We ordered a selection aiming to cover as much of the menu as we could, and the first thing to come out – our drinks – set the scene for what was to come. Lattes were huge things, easily some of the biggest I’ve seen in an independent Reading café, in sunshine-yellow mugs. If they weren’t quite at the quality of the Anonymous coffee sold at the end of Hatherley Road they were still pretty serviceable, and gladly free of that acrid note you often get at middling cafés. Fresh juices were similarly huge, and delicious. Mine sang with mango, while Jerry’s mint lemonade was enthusiastically received on the other side of the table; both felt like decent value at four pounds.
The moutabal was also enjoyable, and very keen value at just over three pounds fifty. Sometimes the smokiness can overpower moutabal but it was kept nicely in check, and there was a bit of a whiff from the judicious use of garlic. The whole thing was crowned with pomegranate seeds and a little pool of olive oil – the only thing that let it down was the standard-issue pita bread, which was a little thin and stiff for proper dipping. There wasn’t enough of it but we asked for a little more, Oliver-style, and it was brought over almost immediately, accompanied by a big smile.
Jerry had chosen the brunch and added some turkey bacon as an extra, possibly for the novelty value. The whole thing was nicely put together with the baked beans in a ramekin, a move which suits the OCD tendencies of some people, myself included. Jerry went on to tell me that he wasn’t much of a fan of baked beans, or hash browns for that matter – which did make me wonder why he’d ordered this dish – but it all got gleefully demolished all the same. Again, there were nice little touches everywhere – something which might have been paprika dusted on the hash browns, chives snipped onto the eggs.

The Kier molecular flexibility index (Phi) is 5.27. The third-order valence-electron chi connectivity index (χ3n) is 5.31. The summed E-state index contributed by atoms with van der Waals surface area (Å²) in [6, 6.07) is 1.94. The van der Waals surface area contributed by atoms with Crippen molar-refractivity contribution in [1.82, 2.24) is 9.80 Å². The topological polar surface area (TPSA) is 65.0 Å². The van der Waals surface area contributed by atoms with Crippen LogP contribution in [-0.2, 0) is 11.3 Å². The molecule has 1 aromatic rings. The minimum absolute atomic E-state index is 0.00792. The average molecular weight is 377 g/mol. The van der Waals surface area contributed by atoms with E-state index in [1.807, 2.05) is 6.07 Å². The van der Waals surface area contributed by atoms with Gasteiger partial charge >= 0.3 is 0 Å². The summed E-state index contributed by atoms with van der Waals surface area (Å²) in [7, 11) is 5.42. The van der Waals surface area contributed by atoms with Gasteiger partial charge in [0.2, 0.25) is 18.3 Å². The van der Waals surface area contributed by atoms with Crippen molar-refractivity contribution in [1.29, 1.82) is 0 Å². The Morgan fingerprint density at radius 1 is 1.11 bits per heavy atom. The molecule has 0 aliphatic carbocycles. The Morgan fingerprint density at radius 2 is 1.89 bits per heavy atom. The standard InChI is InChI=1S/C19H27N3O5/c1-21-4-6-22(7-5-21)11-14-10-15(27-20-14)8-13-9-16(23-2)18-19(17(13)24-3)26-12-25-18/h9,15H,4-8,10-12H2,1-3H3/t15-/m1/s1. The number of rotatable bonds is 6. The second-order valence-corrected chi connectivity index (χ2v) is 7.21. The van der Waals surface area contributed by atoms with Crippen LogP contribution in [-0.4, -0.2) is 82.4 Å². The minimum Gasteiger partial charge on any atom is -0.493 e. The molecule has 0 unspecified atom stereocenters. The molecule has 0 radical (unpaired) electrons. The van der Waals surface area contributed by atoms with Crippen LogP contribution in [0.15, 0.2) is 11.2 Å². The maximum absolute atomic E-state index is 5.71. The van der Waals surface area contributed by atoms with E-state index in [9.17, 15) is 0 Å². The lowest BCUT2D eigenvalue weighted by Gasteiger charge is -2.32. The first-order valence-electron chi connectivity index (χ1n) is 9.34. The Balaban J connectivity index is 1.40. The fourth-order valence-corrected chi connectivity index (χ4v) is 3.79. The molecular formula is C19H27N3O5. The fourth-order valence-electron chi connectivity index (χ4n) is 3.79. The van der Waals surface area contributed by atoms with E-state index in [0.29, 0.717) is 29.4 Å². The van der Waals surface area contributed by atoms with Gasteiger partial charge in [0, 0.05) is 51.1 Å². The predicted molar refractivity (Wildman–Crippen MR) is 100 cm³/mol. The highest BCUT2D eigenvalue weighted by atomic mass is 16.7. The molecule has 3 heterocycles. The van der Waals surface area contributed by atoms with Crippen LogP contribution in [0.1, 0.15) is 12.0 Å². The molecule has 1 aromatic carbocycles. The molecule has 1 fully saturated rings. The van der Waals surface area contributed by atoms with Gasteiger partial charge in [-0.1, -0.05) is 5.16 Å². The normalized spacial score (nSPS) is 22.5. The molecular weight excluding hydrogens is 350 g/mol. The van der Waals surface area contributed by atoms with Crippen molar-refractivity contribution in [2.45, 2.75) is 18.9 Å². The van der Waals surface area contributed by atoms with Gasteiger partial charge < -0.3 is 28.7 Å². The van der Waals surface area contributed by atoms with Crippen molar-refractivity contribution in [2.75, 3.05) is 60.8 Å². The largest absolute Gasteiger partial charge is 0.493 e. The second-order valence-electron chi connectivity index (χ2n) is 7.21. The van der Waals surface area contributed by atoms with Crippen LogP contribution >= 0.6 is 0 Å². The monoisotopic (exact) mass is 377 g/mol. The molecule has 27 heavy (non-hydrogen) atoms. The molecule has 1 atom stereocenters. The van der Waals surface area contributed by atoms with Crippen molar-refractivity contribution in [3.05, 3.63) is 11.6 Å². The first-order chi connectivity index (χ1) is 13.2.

You notice these things, and if the yolks weren’t necessarily super-runny on both of the eggs it didn’t seem to matter in the grand scheme of things. I personally would have preferred better toast and butter, but you had to weigh that against the wonder that was Café Monty’s lamb sausages – brick-red, very much like merguez and packing a nice fiery heat. Jerry also let me try the turkey bacon, which was similar enough to real bacon to be a more than adequate substitute. But truly, it was all about the sausages. I could gladly have eaten a whole plate of them – and the menu does give you that option, so bear it in mind if you visit. Merguez for brunch: what’s not to like?
“This will fill me up for the rest of the day!” said Jerry, very happy with his life choices. “Honestly, as you get older you do find you just have less capacity for food.”
“This is why you’re so much slimmer than me” I replied. Jerry has twenty years on me, and I’m still waiting for anything to affect my capacity for food or my gradually increasing waistline: we’re now reaching the stage where I’m holding out for a tapeworm. “Does that mean you won’t have room for a few pints at the Park House bar later on?”
“I can always find room for that” he beamed.